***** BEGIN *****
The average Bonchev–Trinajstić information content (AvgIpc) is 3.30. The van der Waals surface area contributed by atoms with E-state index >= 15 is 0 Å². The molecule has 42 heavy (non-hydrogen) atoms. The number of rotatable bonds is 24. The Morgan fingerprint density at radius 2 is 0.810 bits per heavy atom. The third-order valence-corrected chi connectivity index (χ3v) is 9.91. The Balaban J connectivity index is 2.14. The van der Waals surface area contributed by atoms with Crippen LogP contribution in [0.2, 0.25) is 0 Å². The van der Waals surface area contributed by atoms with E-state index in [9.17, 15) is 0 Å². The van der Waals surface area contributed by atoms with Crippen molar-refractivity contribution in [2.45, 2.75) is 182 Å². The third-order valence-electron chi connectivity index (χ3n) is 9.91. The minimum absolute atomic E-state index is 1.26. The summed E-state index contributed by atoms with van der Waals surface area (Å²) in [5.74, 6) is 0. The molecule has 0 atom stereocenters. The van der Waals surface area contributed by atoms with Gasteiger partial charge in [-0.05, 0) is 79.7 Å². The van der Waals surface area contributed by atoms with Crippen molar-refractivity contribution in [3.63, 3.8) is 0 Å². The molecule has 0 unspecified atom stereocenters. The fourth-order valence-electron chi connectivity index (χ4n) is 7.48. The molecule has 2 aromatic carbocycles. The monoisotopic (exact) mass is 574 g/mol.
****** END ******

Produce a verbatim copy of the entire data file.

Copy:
The average Bonchev–Trinajstić information content (AvgIpc) is 3.30. The van der Waals surface area contributed by atoms with E-state index >= 15 is 0 Å². The molecule has 42 heavy (non-hydrogen) atoms. The number of rotatable bonds is 24. The Morgan fingerprint density at radius 2 is 0.810 bits per heavy atom. The third-order valence-corrected chi connectivity index (χ3v) is 9.91. The Balaban J connectivity index is 2.14. The van der Waals surface area contributed by atoms with Crippen LogP contribution in [0.2, 0.25) is 0 Å². The van der Waals surface area contributed by atoms with E-state index in [9.17, 15) is 0 Å². The van der Waals surface area contributed by atoms with Crippen molar-refractivity contribution in [2.45, 2.75) is 182 Å². The third-order valence-electron chi connectivity index (χ3n) is 9.91. The minimum absolute atomic E-state index is 1.26. The summed E-state index contributed by atoms with van der Waals surface area (Å²) in [5.74, 6) is 0. The molecule has 0 atom stereocenters. The van der Waals surface area contributed by atoms with Gasteiger partial charge in [-0.05, 0) is 79.7 Å². The van der Waals surface area contributed by atoms with Crippen molar-refractivity contribution in [3.63, 3.8) is 0 Å². The molecule has 0 unspecified atom stereocenters. The fourth-order valence-electron chi connectivity index (χ4n) is 7.48. The molecule has 2 aromatic carbocycles. The monoisotopic (exact) mass is 574 g/mol.